Dubai: The father of a one-year-old girl is selling his own belongings online and collecting second-hand items to hold a garage sale this month in order to raise money for the treatment of his child, who is suffering from a rare life-threatening condition.
Abu Dhabi residents, Joel Lamando Carbonell and his wife had their second child, Leane Carbonell, in August last year, while unaware that their baby suffered from a chromosomal condition called Trisomy 13, which affects one in over 16,000 newborns.
“When our baby started having breathing issues, the doctors ran some tests and diagnosed her with the condition. They said she wouldn’t live for very long,” Carbonell told Gulf News.
Joel Lamando Carbonell and his second child, Leane.
The condition, which is linked to severe intellectual disability and physical abnormalities in different parts of the body, often causes individuals to experience heart defects or spinal cord abnormalities, as well as other complications such as a cleft lip, weak muscle tone and poorly developed eyes.
Carbonell, who described his daughter as a “fighter,” said after visiting several hospitals in the UAE, no doctor agreed to operate on the baby due to her chromosomal condition.
“I emailed different countries explaining my daughter’s case, and I received a reply from India and Thailand. However, the doctors in India later refused to accept her case after they looked into her diagnosis,” said Carbonell, a Filipino.
The desperate father was forced to travel to Thailand in June, where his daughter underwent a pulmonary artery banding (PAB) surgical procedure to protect her lungs from irreversible damage.
“She surprised us two weeks after the surgery when she started moving and has improved a little that she is even smiling now. That has given me hope. I am praying to God to help my daughter,” said the tearful father.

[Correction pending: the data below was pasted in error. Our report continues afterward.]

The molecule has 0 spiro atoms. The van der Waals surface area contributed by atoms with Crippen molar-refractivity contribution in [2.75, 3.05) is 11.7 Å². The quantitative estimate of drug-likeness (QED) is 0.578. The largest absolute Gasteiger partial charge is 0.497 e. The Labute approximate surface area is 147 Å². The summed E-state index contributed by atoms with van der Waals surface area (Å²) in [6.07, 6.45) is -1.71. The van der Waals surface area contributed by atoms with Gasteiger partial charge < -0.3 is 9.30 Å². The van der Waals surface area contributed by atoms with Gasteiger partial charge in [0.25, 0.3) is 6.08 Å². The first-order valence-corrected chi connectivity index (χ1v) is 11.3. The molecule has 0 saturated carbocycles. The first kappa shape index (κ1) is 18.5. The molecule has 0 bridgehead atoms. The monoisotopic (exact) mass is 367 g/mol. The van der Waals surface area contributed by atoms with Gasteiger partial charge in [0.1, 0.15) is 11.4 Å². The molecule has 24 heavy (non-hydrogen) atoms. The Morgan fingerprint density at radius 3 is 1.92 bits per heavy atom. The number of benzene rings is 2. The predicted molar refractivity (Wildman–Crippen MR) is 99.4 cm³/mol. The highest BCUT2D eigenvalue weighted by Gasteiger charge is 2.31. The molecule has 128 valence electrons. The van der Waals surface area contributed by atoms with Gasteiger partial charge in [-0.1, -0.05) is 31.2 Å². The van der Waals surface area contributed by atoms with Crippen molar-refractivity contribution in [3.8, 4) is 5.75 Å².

Leane, who is currently admitted to Shaikh Khalifa Hospital in Abu Dhabi, will need to undergo an open-heart corrective surgery by the end of the year in order to increase her chances of survival.
Carbonell told Gulf News he was forced to resign from his previous job as a radio operator at an offshore national drilling company, where he was required to be on duty for 28 days at a time at an oil rig. “I had to resign to be able to take care of my daughter and find treatment for her. My wife and I have even taken out a personal loan to be able to survive for a few months,” he said.
Carbonell said his wife has been on leave from her job at an airline company for almost a year, with plans to return soon.
“Our family is sponsored through my wife’s job, and we are very thankful for that,” said Carbonell, who also has a 10-year-old son.
He pointed out that while the insurance coverage has helped pay for some of his daughter’s expenses, he is still partially in debt to the hospital in Thailand, where his daughter was treated. “My daughter is currently on the free government insurance for non-nationals called ‘Aounak,’ which covers treatment in government hospitals,” said Carbonell.
Hoping to raise enough money by the end of the year, Carbonell, aims to travel to the US, Canada or back to Thailand for his daughter’s second surgery.
“I am selling my stuff online, and collecting cloth donations and second-hand items from people in the community so I can hold a garage sale at the end of this month. I am a father and my job is to do everything to save my baby. After receiving so many rejections from funds and charity committees, all I can do is pray to God to help me save my little girl,” added Carbonell.